And you know, that’s what I told Domino Records. It was like ‘Look, if you’re not going to release me as Shunda K instead of Yo! Majesty, I’m just going to boycott your shit’. I’m going to get me some t-shirts that say ‘I am never wrong’, so y’all can read it because this is my vision. Y’all supposed to be the help mates and make it happen by bringing your resources to the table. You don’t try and take over my shit like you know where it is going to go. And when y’all sit there looking all shocked like you’re gonna have a heart-attack not knowing what the hell to do, and when I’m here trying to give you divine instruction from the Lord himself, you mean to tell me that you are never wrong and I just need to listen to you and just deal with the bullshit and take it for the pain (laughs)?!

I’m on some other shit man. Nobody’s going to make me feel bad for exercising the greatness I was born with.

People tend to talk about your music in social political terms. I get the feeling it’s more personal than that…

It’s totally personal man, but people see it as some revolution shit, when all we’re doing is being ourselves. Like, if you kept it real at least 50 per cent of the time, you’d be able to pinch a little bit of this too. But Yo! Majesty is telling you how it I.S. is. But yeah man, people were really onto it and inspired and shit. It was like, ‘I know some black bitches from the hood, they’re gay and despite what people say about them, they’re doing their thing – now I know I can!’

All of a sudden people are talking about us teaching people to rid themselves of hate and misogyny and all this other kind of shit. To tell you the truth, I didn’t even know what this stuff was. For people to be writing that in articles about me, I had to be going to the dictionary when I was reading it. And you know, I’m inspired by that. You know, people are writing this kind of shit just from me doing what I do. Let me keep doing that, you know! That’s what’s up!

Dan Rule

Yo! Majesty – Australian Tour

Phillip Island – Wednesday December 31
Pyramid Rock Festival
More info: http://www.thepyramidrockfestival.com

Sydney – Thursday January 1
Field Day Festival
More info: http://www.fuzzy.com.au

Melbourne – Saturday January 3
Street Party Presents
Yo Majesty + Special guests Gameboy/ Gamegirl + M.A.F.I.A + Grouse DJs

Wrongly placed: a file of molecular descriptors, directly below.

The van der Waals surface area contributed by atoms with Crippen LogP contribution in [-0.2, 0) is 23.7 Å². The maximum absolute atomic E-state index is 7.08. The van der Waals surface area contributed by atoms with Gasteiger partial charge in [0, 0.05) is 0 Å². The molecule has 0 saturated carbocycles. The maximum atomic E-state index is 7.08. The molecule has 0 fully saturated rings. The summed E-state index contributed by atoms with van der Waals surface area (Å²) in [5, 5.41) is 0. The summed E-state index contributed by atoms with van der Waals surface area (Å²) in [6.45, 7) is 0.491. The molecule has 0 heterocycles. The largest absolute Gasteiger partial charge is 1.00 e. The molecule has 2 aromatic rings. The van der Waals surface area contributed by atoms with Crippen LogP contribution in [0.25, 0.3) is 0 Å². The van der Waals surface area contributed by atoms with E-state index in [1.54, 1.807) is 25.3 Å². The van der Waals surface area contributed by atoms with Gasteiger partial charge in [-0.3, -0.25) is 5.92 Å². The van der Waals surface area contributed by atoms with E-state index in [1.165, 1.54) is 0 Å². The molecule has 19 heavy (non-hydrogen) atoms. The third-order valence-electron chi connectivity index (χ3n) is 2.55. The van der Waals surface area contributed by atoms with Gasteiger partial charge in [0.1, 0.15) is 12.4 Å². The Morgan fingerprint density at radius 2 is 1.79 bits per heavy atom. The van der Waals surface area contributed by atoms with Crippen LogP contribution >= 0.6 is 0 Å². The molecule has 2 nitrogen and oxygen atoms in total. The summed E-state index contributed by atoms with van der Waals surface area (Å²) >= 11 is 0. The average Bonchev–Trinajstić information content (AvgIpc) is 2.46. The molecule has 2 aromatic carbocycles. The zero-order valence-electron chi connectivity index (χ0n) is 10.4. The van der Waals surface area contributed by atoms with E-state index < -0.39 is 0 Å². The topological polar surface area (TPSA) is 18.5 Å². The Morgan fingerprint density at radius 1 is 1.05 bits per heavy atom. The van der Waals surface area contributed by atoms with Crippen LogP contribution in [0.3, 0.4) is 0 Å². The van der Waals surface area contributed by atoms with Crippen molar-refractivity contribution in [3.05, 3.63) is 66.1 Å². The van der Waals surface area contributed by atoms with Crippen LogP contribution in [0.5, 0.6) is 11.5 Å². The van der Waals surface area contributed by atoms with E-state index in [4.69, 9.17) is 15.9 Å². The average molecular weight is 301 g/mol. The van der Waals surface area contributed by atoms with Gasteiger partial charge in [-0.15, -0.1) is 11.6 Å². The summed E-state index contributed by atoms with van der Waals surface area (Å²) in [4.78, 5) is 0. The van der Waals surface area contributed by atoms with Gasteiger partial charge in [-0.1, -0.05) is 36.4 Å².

Miss Libertine
34 Franklin St, Melbourne
http://www.misslibertine.com.au
Tickets available through Moshtix: http://www.moshtix.com.au

Sydney – Sunday January 4
Days Like This Festival
More info: http://www.dayslikethis.com.au

Futuristically Speaking…Never Be Afraid out now via Domino/EMI

www.myspace.com/yomajesty4life

Panoptique Electrical – Sleeping Pills

December 22, 2008 § Leave a comment

Published: Cyclic Defrost, #21, December 2008.

panoptique1

Features: Local
Panoptique Electrical
By Dan Rule

Having contributed to the Australian electronic landscape in countless forms and contexts, Jason Sweeney has now revisited and re-imagined a decade’s worth of solo ambient material.

It is a glacier in the night. A mountainous shadow, drifting and transmuting so languidly that it appears all but still. Moments come and go; shapes can be made out before losing themselves to the atmosphere and the ice. Echoes of piano call and resonate – partial melodies form – only to be swallowed, submerged, blunted in darkness and ambience and texture and drone.

There is an almost quixotic tranquility to this vista, but an ominousness too. Beauty and sadness and fears and memories intermingle and integrate and coalesce. It is lulling and alluring and narcotic; it is the instant before a dream. Buried neural activity at half sleep.

Let the Darkness at You – the stunning debut collection for Panoptique Electrical, solo ambient guise for Adelaide composer and electronic musician Jason Sweeney – finds its bearing in a nocturnal place, in the wanderings of the subconscious. Its title is no mistake.

“I wanted it to be a kind of sleeping pill in a way,” he says in his relaxed manner. “I wanted this album to be something that could help insomniacs like myself.”